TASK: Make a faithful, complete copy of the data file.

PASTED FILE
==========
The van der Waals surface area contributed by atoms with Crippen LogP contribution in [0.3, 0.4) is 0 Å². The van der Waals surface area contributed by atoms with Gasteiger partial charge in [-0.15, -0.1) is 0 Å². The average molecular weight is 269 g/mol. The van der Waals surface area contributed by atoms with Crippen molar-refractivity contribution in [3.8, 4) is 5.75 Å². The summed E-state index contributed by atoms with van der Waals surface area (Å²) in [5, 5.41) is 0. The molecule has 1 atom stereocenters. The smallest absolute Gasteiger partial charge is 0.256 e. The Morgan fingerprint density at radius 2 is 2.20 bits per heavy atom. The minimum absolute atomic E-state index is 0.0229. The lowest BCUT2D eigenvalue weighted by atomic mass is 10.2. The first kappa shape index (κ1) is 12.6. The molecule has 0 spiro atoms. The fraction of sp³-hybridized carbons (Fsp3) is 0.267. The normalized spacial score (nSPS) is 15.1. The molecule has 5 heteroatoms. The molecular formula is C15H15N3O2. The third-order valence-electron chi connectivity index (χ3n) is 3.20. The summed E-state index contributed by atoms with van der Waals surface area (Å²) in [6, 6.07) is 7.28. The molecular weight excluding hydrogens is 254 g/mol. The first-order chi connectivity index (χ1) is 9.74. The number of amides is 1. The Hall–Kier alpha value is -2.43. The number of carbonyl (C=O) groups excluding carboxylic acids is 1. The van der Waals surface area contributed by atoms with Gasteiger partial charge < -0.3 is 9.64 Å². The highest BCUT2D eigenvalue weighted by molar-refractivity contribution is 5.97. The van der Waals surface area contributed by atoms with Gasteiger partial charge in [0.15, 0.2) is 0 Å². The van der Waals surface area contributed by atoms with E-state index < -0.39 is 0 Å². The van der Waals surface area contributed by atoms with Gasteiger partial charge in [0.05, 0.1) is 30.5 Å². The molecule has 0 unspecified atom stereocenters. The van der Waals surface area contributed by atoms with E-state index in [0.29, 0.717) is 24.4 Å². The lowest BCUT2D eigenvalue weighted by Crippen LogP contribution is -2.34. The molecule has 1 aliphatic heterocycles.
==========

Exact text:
The van der Waals surface area contributed by atoms with Crippen LogP contribution in [0.3, 0.4) is 0 Å². The van der Waals surface area contributed by atoms with Gasteiger partial charge in [-0.15, -0.1) is 0 Å². The average molecular weight is 269 g/mol. The van der Waals surface area contributed by atoms with Crippen molar-refractivity contribution in [3.8, 4) is 5.75 Å². The summed E-state index contributed by atoms with van der Waals surface area (Å²) in [5, 5.41) is 0. The molecule has 1 atom stereocenters. The smallest absolute Gasteiger partial charge is 0.256 e. The Morgan fingerprint density at radius 2 is 2.20 bits per heavy atom. The minimum absolute atomic E-state index is 0.0229. The lowest BCUT2D eigenvalue weighted by atomic mass is 10.2. The first kappa shape index (κ1) is 12.6. The molecule has 0 spiro atoms. The fraction of sp³-hybridized carbons (Fsp3) is 0.267. The normalized spacial score (nSPS) is 15.1. The molecule has 5 heteroatoms. The molecular formula is C15H15N3O2. The third-order valence-electron chi connectivity index (χ3n) is 3.20. The summed E-state index contributed by atoms with van der Waals surface area (Å²) in [6, 6.07) is 7.28. The molecular weight excluding hydrogens is 254 g/mol. The first-order chi connectivity index (χ1) is 9.74. The number of amides is 1. The Hall–Kier alpha value is -2.43. The number of carbonyl (C=O) groups excluding carboxylic acids is 1. The van der Waals surface area contributed by atoms with Gasteiger partial charge < -0.3 is 9.64 Å². The highest BCUT2D eigenvalue weighted by molar-refractivity contribution is 5.97. The van der Waals surface area contributed by atoms with Gasteiger partial charge in [0.15, 0.2) is 0 Å². The van der Waals surface area contributed by atoms with E-state index < -0.39 is 0 Å². The van der Waals surface area contributed by atoms with Gasteiger partial charge in [0.05, 0.1) is 30.5 Å². The molecule has 0 unspecified atom stereocenters. The van der Waals surface area contributed by atoms with E-state index in [0.29, 0.717) is 24.4 Å². The lowest BCUT2D eigenvalue weighted by Crippen LogP contribution is -2.34. The molecule has 1 aliphatic heterocycles.